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Of systems of equality. Wallace. Condorcet.

make any assertion whatever, and think it as unreasonable to be contradicted, in affirming that the moon will come in contact with the earth tomorrow, as in saying that the sun will rise at its appointed time.

With regard to the duration of human life there does not appear to have existed, from the earliest ages of the world to the present moment, the smallest permanent symptom or indication of increasing prolongation. The observable effects of climate, habit, diets and other causes, on length of life, have furnished the pretext for asserting its indefinite extension; and the sandy foundation on which the argument rests is, that because the limit of human life is undefined, because you cannot mark its precise term, and say so far exactly shall it go,

and no further, therefore its extent may increase for ever, and be properly termed indefinite or unlimited. But the fallacy and absurdity of this argument will sufficiently appear from a slight examination of what M. Condorcet calls the or. ganic perfectability or degeneration of the race of plants and animals, which, he says, may be regarded as one of the general laws of nature.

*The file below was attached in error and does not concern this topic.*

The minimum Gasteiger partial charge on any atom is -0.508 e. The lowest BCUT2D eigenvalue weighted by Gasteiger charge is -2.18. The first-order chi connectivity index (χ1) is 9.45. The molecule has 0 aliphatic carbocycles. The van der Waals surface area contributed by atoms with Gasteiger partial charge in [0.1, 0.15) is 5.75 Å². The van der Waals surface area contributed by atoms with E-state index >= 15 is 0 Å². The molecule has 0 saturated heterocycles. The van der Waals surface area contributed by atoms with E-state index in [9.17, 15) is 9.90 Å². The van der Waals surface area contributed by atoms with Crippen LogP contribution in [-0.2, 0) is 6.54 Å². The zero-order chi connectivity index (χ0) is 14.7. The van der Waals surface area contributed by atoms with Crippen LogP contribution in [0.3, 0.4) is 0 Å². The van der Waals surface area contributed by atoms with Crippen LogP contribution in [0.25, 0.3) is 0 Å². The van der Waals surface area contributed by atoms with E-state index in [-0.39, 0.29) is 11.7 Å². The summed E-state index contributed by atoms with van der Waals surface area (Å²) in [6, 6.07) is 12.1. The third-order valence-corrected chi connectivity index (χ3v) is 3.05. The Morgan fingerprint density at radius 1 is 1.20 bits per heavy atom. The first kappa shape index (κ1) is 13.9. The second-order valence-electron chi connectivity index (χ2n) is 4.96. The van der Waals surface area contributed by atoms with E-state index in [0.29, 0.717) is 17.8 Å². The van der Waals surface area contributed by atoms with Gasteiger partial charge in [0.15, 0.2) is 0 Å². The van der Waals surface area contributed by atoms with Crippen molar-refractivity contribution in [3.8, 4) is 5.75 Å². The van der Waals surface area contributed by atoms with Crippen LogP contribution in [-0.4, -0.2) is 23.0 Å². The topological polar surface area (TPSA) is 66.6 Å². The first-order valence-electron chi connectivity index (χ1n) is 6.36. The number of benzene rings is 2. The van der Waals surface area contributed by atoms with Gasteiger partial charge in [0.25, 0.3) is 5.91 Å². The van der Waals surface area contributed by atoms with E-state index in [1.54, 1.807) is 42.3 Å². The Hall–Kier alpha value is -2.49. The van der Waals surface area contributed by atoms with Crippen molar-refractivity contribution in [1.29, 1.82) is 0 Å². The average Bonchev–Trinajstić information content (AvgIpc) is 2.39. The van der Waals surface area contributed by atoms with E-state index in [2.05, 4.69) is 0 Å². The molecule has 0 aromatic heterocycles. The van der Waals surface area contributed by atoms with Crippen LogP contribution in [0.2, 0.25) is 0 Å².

I have been told, that it is a maxim among some of the improvers of cattle that you may voli ii.

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Of systems of equality. Wallace. Condorcet.

breed to any degree of nicety you please ; and they found this maxim upon another, which is, that some of the offspring will possess the desirable qualities of the parents in a greater degree. In the famous Leicestershire breed of sheep, the object is to procure them with small heads and small legs. Proceeding upon these breeding maxims it is evident, that we might go on till the heads and legs were evanescent quantities; but this is so palpable an absurdity, that we may

be quite sure that the premises are not just, and that there really is a limit, though we cannot see it or say exactly where it is. In this case the point of the greatest degree of improvement, or the smallest size of the head and legs may be said to be undefined; but this is very different from unlimited, or from indefinite, in M. Condorcet's acceptation of the term. Though I may not be able in the present instance to mark the limit at which further improvement will stop, I can very easily mention a point at which it will not arrive. I should not scruple to assert, that were the breeding to continue for ever, the heads and legs of these sheep would never be so small as the head and legs of a rat.

It cannot be true therefore, that among animals

Of systems of equality. Wallace. Condorcet.

some of the offspring will possess the desirable qualities of the parents in a greater degree ; or that animals are indefinitely perfectible.

The progress of a wild plant to a beautiful garden flower is perhaps more marked and striking than any thing that takes place among animals; yet even here it would be the height of absurdity to assert, that the progress was unlimited or indefinite. One of the most obvious features of the improvement is the increase of size. The flower has